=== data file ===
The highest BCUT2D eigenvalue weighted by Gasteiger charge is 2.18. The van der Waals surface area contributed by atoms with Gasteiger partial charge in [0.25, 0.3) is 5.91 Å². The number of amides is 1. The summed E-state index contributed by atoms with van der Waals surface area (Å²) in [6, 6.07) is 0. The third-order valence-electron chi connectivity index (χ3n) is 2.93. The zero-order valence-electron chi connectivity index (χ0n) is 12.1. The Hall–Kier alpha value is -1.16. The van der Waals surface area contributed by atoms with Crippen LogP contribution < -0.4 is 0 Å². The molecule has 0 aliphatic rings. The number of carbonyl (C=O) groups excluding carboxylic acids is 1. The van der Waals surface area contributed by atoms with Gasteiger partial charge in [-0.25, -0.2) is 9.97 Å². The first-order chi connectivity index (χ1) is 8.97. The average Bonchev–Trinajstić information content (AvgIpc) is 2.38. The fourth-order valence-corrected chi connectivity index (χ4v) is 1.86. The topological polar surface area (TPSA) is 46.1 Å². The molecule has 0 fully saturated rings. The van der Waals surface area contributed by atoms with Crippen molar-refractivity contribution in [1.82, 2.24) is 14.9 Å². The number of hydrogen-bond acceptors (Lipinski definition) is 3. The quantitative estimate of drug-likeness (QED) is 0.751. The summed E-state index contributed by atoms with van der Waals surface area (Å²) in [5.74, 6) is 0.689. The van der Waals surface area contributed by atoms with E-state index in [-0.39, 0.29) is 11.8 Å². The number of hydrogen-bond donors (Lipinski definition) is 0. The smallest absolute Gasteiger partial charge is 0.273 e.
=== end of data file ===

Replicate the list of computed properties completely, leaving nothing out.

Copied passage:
The highest BCUT2D eigenvalue weighted by Gasteiger charge is 2.18. The van der Waals surface area contributed by atoms with Gasteiger partial charge in [0.25, 0.3) is 5.91 Å². The number of amides is 1. The summed E-state index contributed by atoms with van der Waals surface area (Å²) in [6, 6.07) is 0. The third-order valence-electron chi connectivity index (χ3n) is 2.93. The zero-order valence-electron chi connectivity index (χ0n) is 12.1. The Hall–Kier alpha value is -1.16. The van der Waals surface area contributed by atoms with Crippen LogP contribution < -0.4 is 0 Å². The molecule has 0 aliphatic rings. The number of carbonyl (C=O) groups excluding carboxylic acids is 1. The van der Waals surface area contributed by atoms with Gasteiger partial charge in [-0.25, -0.2) is 9.97 Å². The first-order chi connectivity index (χ1) is 8.97. The average Bonchev–Trinajstić information content (AvgIpc) is 2.38. The fourth-order valence-corrected chi connectivity index (χ4v) is 1.86. The topological polar surface area (TPSA) is 46.1 Å². The molecule has 0 fully saturated rings. The van der Waals surface area contributed by atoms with Crippen molar-refractivity contribution in [1.82, 2.24) is 14.9 Å². The number of hydrogen-bond acceptors (Lipinski definition) is 3. The quantitative estimate of drug-likeness (QED) is 0.751. The summed E-state index contributed by atoms with van der Waals surface area (Å²) in [5.74, 6) is 0.689. The van der Waals surface area contributed by atoms with E-state index in [-0.39, 0.29) is 11.8 Å². The number of hydrogen-bond donors (Lipinski definition) is 0. The smallest absolute Gasteiger partial charge is 0.273 e.